The perfect marketing plan does not exist

The perfect marketing plan does not exist.  No matter how much care has been taken in developing a marketing plan, reality rarely conforms to expectations. Environmental conditions (e.g., the economic environment, customer preferences, technological possibilities, and/or competitive actions) change; tactics are not executed as planned; unavoidable delays are experienced; certain key planning assumptions turn out to be wrong.

While it is impossible to foresee all contingencies, one can build a control system that provides early warning, diagnoses why planning assumptions are not being met, and takes corrective actions.

Strategic coherence demands that all tactical decisions be scrutinised. Measurement systems must be designed to encourage such scrutiny and identify potential inconsistencies early in the process. Without such systems, and a coherent perspective, the benefits of good strategic analysis and decision making are likely to be lost before the customer even sees the core benefit proposition.

The use of regularly scheduled evaluations provides an opportunity to make slight corrections if needed to insure that year-end objectives will be met.  Major problems can often be prevented before they occur.

Once a tactical implementation plan has been developed and approved, it becomes necessary to monitor and control its implementation. We would begin by ascertaining whether the approved marketing program is, in fact being implemented as planned. Often it may prove difficult to open the planned distribution channels on schedule, or even to deliver the planned product in adequate quantities. Assuming that the program was implemented more or less as planned, our next step is to compare actual and predicted results. If the results we are achieving do not match our expectations, we will need to revise our tactics or re-examine the underlying strategic planning assumptions.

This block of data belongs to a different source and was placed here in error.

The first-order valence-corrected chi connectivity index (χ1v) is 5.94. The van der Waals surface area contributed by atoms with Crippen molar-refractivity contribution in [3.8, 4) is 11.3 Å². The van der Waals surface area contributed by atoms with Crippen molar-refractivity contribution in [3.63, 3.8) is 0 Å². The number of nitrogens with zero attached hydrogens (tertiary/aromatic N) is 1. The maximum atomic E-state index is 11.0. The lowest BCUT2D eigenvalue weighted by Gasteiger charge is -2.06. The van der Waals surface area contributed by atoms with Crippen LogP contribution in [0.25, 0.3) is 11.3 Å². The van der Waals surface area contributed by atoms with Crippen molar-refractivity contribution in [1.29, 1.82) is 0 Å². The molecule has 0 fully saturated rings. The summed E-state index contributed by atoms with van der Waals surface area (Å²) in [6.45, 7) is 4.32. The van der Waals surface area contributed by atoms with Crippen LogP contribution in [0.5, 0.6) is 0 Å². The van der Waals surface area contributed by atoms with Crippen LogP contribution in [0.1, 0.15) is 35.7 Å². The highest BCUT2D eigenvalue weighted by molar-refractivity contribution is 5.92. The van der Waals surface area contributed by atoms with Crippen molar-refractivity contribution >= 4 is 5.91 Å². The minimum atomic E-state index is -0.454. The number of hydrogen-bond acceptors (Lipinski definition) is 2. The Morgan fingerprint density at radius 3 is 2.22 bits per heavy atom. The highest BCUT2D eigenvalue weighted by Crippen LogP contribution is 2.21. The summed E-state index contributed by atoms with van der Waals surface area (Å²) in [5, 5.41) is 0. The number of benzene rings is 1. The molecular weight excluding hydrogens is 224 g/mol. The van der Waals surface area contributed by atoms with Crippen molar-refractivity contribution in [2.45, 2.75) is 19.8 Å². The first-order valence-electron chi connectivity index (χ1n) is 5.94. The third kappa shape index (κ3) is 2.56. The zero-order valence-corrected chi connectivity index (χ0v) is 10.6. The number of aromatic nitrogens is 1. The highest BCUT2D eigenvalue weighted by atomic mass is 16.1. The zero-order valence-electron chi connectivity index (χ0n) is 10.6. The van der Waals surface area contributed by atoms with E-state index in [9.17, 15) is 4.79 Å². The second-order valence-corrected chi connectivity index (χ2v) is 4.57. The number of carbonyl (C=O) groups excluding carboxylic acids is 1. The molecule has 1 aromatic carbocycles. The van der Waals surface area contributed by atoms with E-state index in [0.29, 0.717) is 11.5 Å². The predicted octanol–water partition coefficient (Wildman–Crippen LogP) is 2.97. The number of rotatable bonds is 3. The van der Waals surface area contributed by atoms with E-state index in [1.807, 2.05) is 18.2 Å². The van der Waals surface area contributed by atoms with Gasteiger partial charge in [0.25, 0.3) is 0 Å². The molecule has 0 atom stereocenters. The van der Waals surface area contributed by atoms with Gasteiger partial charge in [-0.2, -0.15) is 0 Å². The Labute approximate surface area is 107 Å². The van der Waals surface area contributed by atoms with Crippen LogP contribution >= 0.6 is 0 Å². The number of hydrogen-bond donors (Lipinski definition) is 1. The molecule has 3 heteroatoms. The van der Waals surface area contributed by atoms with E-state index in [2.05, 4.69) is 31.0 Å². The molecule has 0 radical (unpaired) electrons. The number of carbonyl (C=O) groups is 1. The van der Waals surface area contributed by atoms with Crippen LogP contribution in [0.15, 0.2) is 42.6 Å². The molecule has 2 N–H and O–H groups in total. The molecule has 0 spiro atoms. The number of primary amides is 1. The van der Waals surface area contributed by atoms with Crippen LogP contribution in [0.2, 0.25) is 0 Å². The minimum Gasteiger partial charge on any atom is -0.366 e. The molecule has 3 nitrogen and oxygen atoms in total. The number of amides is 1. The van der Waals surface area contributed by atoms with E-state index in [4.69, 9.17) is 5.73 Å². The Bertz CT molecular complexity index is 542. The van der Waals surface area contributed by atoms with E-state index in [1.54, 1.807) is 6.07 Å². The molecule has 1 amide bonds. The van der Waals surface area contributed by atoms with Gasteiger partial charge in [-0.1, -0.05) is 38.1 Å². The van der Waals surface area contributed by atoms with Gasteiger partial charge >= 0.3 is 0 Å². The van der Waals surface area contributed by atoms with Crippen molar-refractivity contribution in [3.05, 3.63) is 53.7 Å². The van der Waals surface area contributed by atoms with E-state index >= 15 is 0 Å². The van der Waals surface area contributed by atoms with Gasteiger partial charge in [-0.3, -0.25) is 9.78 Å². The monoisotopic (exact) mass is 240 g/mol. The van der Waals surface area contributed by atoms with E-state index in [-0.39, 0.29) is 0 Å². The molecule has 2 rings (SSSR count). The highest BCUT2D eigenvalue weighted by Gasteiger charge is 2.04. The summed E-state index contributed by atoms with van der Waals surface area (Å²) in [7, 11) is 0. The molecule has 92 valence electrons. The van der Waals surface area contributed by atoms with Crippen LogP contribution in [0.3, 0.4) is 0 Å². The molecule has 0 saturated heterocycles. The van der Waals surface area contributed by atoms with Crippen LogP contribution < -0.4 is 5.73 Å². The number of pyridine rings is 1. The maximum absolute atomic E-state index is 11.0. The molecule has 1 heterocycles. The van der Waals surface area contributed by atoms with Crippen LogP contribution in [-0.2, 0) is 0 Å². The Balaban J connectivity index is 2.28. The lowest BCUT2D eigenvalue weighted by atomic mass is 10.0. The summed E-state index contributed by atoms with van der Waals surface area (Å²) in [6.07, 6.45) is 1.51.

Analytic support can be extremely valuable in the implementation and monitoring and control processes.

Evaluation generally requires a review of the sales in dollars and units for all product lines.  The performance of each member of the sales force, each division, must also be regularly evaluated by the managers responsible for those areas.

After measuring results against objectives, it is each manager’s responsibility to determine why variances have occurred and to take corrective action.  If variances remain uncorrected over several periods, the head of the marketing department will need to take forceful action to bring projected and actual results into line.  This may involve many alternatives including the replacement of personnel, requesting additional marketing funds from top management, introducing new product lines, lowering prices, and many more.

Brian Monger – http://www.marketing.org – Smartamarketing on Twitter

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